Original Research - Special Collection: Made in Africa Evaluation

Country-led monitoring and evaluation systems through the lens of participatory governance and co-production: Implications for a Made in Africa Evaluation approach

Candice Morkel, Adeline Sibanda
African Evaluation Journal | Vol 10, No 1 | a622 | DOI: https://doi.org/10.4102/aej.v10i1.622 | © 2022 Candice Morkel, Adeline Sibanda | This work is licensed under CC Attribution 4.0
Submitted: 18 February 2022 | Published: 23 August 2022

About the author(s)

Candice Morkel, Centre for Learning on Evaluation and Results – Anglophone Africa, Faculty of Commerce, Law and Management, University of the Witwatersrand, Johannesburg, South Africa
Adeline Sibanda, ADESIM Developments, Johannesburg, South Africa


Background: The history of evaluations on the African continent can be linked to the introduction of upward systems of accountability resulting from the rapid introduction of international aid programmes for the (re)building of African states during the post-independence era. Results-based management and monitoring and evaluation (M&E) became commonplace, the features of which continue to imbue national M&E systems across the continent. These systems, if not intentionally so designed and implemented, are not particularly focused on learning for course-correction and performance improvement from the perspective of citizens. Conducting evaluations, in particular, is often based on the need for accountability to funders or decision-makers, as opposed to downward accountability to the public and intended beneficiaries of the interventions.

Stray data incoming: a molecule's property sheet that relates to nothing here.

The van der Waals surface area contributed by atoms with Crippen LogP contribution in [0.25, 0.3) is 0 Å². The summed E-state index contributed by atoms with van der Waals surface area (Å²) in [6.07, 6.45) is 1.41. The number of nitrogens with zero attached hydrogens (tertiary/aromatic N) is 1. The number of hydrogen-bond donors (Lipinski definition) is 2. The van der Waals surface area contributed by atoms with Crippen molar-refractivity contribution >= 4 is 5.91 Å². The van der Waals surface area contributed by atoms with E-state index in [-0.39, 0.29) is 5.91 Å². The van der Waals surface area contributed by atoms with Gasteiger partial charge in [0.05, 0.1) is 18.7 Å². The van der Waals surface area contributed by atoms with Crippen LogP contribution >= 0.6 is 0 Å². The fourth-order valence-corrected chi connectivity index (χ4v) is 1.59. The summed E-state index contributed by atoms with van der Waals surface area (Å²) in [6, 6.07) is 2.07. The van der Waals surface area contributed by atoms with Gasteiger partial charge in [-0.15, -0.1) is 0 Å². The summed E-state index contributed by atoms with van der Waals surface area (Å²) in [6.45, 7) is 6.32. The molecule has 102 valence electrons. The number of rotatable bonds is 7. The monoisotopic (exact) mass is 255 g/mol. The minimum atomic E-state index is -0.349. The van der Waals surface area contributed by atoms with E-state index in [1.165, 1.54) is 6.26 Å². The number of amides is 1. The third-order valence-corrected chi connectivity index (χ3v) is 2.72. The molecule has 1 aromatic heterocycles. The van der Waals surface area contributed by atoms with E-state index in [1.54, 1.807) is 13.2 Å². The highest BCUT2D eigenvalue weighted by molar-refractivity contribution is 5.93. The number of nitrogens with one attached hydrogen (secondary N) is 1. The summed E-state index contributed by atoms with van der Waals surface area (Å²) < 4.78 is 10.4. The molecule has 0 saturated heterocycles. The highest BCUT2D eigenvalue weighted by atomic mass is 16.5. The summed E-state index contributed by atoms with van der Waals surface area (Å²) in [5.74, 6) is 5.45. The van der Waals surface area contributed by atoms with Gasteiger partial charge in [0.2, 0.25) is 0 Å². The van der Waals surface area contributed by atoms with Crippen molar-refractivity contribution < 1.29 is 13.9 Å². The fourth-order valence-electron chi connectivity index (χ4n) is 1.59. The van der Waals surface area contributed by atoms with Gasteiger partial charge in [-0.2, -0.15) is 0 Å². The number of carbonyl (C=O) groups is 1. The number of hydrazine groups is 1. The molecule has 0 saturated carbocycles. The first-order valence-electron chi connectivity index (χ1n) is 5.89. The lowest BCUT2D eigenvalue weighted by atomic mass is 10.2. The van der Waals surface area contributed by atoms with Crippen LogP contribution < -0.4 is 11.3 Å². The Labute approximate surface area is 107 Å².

Objectives: This article explores how localised approaches to governance (merged with co-production) could ensure that evaluation systems are liberatory if they are endogenous and indigenous in their design and respond to the needs of citizens (rather than serving an upward accountability agenda).

Method: Through the analytical framework of participatory governance and co-production, this article examines how participatory approaches to establishing national evaluation (and monitoring) systems may help the African continent liberate itself from the instrumental adoption of M&E systems, defined by compliance and accountability, and instead design systems based on a citizen-owned, people-centred notion of downward accountability.

Results: Participatory governance and co-production are well aligned to the principles of MAE (Made in Africa Evaluation) and may provide the means to arriving at more inclusive forms of M&E systems development and, concomitantly, more inclusive ways of producing and using evidence for policy, governance and development on a national scale.

Conclusion: Although desirable due its potential to transform systems of governance to become more citizen-centred, co-production must not be romanticised nor over-simplified. Increasing levels of citizen participation in governance must consider that there are significant changes that need to be made to institutional structures and processes, such as new forms of accountability, governance, systems and structures for citizen involvement. Therefore, a combination of practical, technical, ideological, relational and political factors must be considered in the adoption of more participatory approaches in establishing national M&E systems.


Made in Africa Evaluation (MAE); participatory governance; co-production; people-centred; national evaluation systems (NES); results-based management (RBM); monitoring and evaluation (M&E) systems embedded autonomy


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